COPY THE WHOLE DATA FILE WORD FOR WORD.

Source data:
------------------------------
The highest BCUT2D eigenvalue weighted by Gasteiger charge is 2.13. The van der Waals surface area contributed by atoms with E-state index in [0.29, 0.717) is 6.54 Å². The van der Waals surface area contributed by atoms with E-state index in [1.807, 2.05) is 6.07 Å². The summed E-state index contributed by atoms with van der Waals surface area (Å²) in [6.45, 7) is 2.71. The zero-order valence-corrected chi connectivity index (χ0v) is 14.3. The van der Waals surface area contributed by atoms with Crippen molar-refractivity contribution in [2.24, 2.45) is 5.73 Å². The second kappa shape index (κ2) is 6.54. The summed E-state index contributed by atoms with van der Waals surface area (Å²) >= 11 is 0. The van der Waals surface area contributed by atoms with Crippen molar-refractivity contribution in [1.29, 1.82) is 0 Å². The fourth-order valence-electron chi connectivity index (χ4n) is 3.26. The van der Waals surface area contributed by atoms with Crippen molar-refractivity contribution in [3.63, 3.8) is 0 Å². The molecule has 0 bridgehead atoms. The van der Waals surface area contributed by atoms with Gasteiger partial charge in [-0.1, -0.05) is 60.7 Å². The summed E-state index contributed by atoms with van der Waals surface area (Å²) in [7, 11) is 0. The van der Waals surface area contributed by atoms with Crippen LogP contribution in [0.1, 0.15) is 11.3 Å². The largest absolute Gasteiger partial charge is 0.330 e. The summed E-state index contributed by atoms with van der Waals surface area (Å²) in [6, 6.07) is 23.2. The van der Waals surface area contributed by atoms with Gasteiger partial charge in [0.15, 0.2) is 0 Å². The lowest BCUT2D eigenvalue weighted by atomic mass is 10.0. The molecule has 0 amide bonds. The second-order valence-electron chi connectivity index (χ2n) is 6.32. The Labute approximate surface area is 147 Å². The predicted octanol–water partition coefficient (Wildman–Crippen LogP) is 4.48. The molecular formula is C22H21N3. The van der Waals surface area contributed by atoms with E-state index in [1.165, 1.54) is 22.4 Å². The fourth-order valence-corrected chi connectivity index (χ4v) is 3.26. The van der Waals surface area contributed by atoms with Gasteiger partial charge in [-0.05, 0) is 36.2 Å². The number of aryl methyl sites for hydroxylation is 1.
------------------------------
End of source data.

The highest BCUT2D eigenvalue weighted by Gasteiger charge is 2.13. The van der Waals surface area contributed by atoms with E-state index in [0.29, 0.717) is 6.54 Å². The van der Waals surface area contributed by atoms with E-state index in [1.807, 2.05) is 6.07 Å². The summed E-state index contributed by atoms with van der Waals surface area (Å²) in [6.45, 7) is 2.71. The zero-order valence-corrected chi connectivity index (χ0v) is 14.3. The van der Waals surface area contributed by atoms with Crippen molar-refractivity contribution in [2.24, 2.45) is 5.73 Å². The second kappa shape index (κ2) is 6.54. The summed E-state index contributed by atoms with van der Waals surface area (Å²) >= 11 is 0. The van der Waals surface area contributed by atoms with Crippen molar-refractivity contribution in [1.29, 1.82) is 0 Å². The fourth-order valence-electron chi connectivity index (χ4n) is 3.26. The van der Waals surface area contributed by atoms with Crippen molar-refractivity contribution in [3.63, 3.8) is 0 Å². The molecule has 0 bridgehead atoms. The van der Waals surface area contributed by atoms with Gasteiger partial charge in [-0.1, -0.05) is 60.7 Å². The summed E-state index contributed by atoms with van der Waals surface area (Å²) in [7, 11) is 0. The van der Waals surface area contributed by atoms with Crippen LogP contribution in [0.1, 0.15) is 11.3 Å². The largest absolute Gasteiger partial charge is 0.330 e. The summed E-state index contributed by atoms with van der Waals surface area (Å²) in [6, 6.07) is 23.2. The van der Waals surface area contributed by atoms with Gasteiger partial charge in [0.15, 0.2) is 0 Å². The lowest BCUT2D eigenvalue weighted by atomic mass is 10.0. The molecule has 0 amide bonds. The second-order valence-electron chi connectivity index (χ2n) is 6.32. The Labute approximate surface area is 147 Å². The predicted octanol–water partition coefficient (Wildman–Crippen LogP) is 4.48. The molecular formula is C22H21N3. The van der Waals surface area contributed by atoms with E-state index in [1.165, 1.54) is 22.4 Å². The fourth-order valence-corrected chi connectivity index (χ4v) is 3.26. The van der Waals surface area contributed by atoms with Gasteiger partial charge in [-0.05, 0) is 36.2 Å². The number of aryl methyl sites for hydroxylation is 1.